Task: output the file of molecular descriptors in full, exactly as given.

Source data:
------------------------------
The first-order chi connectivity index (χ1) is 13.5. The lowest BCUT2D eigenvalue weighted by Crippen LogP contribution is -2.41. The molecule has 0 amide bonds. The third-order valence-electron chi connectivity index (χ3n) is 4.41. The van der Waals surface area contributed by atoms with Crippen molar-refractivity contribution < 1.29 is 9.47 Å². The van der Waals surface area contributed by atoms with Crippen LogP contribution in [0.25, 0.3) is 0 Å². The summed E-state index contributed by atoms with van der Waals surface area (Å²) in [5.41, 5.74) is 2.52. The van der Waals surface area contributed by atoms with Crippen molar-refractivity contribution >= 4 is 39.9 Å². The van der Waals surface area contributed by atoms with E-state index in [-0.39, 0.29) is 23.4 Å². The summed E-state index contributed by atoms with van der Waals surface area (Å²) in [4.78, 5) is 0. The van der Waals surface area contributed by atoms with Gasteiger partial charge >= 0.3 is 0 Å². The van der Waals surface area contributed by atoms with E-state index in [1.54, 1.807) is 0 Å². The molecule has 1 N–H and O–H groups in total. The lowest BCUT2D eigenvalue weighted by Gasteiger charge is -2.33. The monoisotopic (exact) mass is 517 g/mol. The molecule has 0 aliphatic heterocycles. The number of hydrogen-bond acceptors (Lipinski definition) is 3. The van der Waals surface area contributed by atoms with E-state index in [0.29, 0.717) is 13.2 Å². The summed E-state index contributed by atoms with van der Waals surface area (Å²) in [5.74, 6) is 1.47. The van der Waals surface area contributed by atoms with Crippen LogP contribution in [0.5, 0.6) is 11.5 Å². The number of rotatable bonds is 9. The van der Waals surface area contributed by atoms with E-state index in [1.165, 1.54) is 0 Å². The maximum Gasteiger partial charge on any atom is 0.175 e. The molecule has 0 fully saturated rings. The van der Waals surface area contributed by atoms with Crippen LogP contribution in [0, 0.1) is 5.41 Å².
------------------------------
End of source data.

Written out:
The first-order chi connectivity index (χ1) is 13.5. The lowest BCUT2D eigenvalue weighted by Crippen LogP contribution is -2.41. The molecule has 0 amide bonds. The third-order valence-electron chi connectivity index (χ3n) is 4.41. The van der Waals surface area contributed by atoms with Crippen molar-refractivity contribution < 1.29 is 9.47 Å². The van der Waals surface area contributed by atoms with Crippen LogP contribution in [0.25, 0.3) is 0 Å². The summed E-state index contributed by atoms with van der Waals surface area (Å²) in [5.41, 5.74) is 2.52. The van der Waals surface area contributed by atoms with Crippen molar-refractivity contribution >= 4 is 39.9 Å². The van der Waals surface area contributed by atoms with E-state index in [-0.39, 0.29) is 23.4 Å². The summed E-state index contributed by atoms with van der Waals surface area (Å²) in [4.78, 5) is 0. The van der Waals surface area contributed by atoms with Gasteiger partial charge >= 0.3 is 0 Å². The van der Waals surface area contributed by atoms with E-state index in [1.54, 1.807) is 0 Å². The molecule has 1 N–H and O–H groups in total. The lowest BCUT2D eigenvalue weighted by Gasteiger charge is -2.33. The monoisotopic (exact) mass is 517 g/mol. The molecule has 0 aliphatic heterocycles. The number of hydrogen-bond acceptors (Lipinski definition) is 3. The van der Waals surface area contributed by atoms with E-state index in [0.29, 0.717) is 13.2 Å². The summed E-state index contributed by atoms with van der Waals surface area (Å²) in [5.74, 6) is 1.47. The van der Waals surface area contributed by atoms with Crippen LogP contribution in [0.5, 0.6) is 11.5 Å². The number of rotatable bonds is 9. The van der Waals surface area contributed by atoms with E-state index in [1.165, 1.54) is 0 Å². The maximum Gasteiger partial charge on any atom is 0.175 e. The molecule has 0 fully saturated rings. The van der Waals surface area contributed by atoms with Crippen LogP contribution in [0, 0.1) is 5.41 Å².